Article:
March Madness: How do your past brackets stack up to the competition?

It’s that time of year again. College football is over, we’re reaching the midway point of the basketball season and you’re already wondering what your March Madness bracket will look like come April.

Remember last year? Upsets and buzzer-beaters probably played havoc with your bracket in 2016. But, on average, 2016 wasn’t that bad for most bracket-pickers. According to data pulled from all brackets in the Capital One March Madness Bracket Challenge — the official bracket game of the NCAA Tournament — the average score from 2016 was 68.17 Considering 2013’s average was 69.97, and 2014’s was 60.14, it was a relatively ho-hum year.

It certainly wasn’t 2015, when the average bracket scored better than 83 points. (We’ll get to that later.) And let’s not forget, that’s just the average: The winner last year chalked up 171 points, a mere 21 from a perfect score and more than 100 points better than average.

Luckily, last year wasn’t 2011, either, when the average score plummeted to just a tad over 53 points — a long, long way from perfection.

As a scoring referesher, this is how our bracket works. Players are scored on each winner they pick. The points climb in each round, like this:

  Round 1 Round 2 Sweet Sixteen Elite Eight Final Four Championship
Points received per correct winner 1 2 4 8 16 32

Nobody, ever, picks every game correctly. Last year, a player was spot-on for the first 25 games — and then Stephen F. Austin took down West Virginia. That means that bracket didn’t even reach the second round before busting. In 2014 and 2015, someone got a bit closer to making it through the first round, predicting 31 winners correctly before busting.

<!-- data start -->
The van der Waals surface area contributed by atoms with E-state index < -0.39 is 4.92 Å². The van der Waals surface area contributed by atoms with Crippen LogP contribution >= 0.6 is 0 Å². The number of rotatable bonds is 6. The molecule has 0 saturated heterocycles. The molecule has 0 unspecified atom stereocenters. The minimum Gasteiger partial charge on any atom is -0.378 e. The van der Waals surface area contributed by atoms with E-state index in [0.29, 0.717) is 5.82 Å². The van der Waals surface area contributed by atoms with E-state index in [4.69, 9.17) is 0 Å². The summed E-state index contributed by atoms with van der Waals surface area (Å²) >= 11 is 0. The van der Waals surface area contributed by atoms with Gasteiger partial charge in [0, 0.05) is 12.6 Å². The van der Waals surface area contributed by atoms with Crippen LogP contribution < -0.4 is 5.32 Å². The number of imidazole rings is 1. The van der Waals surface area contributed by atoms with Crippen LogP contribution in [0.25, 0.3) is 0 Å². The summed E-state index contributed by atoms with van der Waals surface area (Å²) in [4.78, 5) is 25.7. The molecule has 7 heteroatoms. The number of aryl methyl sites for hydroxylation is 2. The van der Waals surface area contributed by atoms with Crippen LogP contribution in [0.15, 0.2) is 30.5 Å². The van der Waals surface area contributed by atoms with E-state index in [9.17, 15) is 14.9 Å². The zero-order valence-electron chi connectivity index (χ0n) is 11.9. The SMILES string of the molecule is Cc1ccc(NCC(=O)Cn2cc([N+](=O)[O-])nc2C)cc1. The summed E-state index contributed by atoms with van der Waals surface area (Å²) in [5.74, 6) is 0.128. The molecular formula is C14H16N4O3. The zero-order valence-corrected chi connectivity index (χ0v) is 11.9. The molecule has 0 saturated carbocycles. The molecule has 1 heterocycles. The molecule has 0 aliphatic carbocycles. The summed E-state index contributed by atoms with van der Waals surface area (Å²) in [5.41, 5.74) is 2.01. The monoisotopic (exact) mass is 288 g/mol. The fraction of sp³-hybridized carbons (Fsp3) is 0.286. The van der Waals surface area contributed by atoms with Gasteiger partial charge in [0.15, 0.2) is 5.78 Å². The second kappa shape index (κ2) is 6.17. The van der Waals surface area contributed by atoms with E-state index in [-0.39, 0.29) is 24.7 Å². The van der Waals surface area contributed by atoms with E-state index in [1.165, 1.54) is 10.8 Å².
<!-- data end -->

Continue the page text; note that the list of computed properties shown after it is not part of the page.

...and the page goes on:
Still, no one has made it to the second round without an incorrect selection in the last six years of our online challenge.

Picking the Final Four can be daunting. Fewer than 1 percent of players last year picked all Final Four teams (eventual champ Villanova, Oklahoma, North Carolina and 10th-seeded Syracuse). Not one player picked all four in 2011, when eventual champion Connecticut (a No. 3 seed), Kentucky (4), title-game loser Butler (8) and VCU (11) played in Indianapolis. That’s a big reason the average score was so low that year.

Year Average Bracket Score
2016 68.17819
2015 83.25845
2014 60.14319
2013 69.97803
2012 82.98597
2011 53.12637

In 2013, no one got all the semifinal teams correctly. Louisville, Wichita State, Syracuse and Michigan made their way to Atlanta. While top-seed Louisville was probably the easiest selection of the four. The rest were much longer shots. Wichita State reached the Final Four that year for only the second time in program history. Syracuse hadn’t made it that far since they won the National Championship in 2003. Michigan was returning for the first time since 1993. Michigan and Syracuse were No. 4 seeds. Wichita State was a No. 9.


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 The “easiest” bracket of the last six years was 2015. A whopping 1.6 percent of people correctly predicted the Final Four teams that year. Wisconsin, which had made it to the tournament in each of the past 14 seasons; Kentucky, unbeaten entering the tournament; Duke, a 12-time Final Four participant; and Michigan State, in the semifinals for the seventh time in 18 seasons, advanced to Indianapolis. It was the first time since 2009 that multiple first seeds made it to the Final Four. Only Michigan State (a seventh seed) did not have the top seed in its region.

RELATED: Everything we expected and didn’t expect in the first half of the 2016-17 season

Filling out a bracket is easy. Filling out a good one is not. What will March Madness bring in 2017? How far will your bracket go?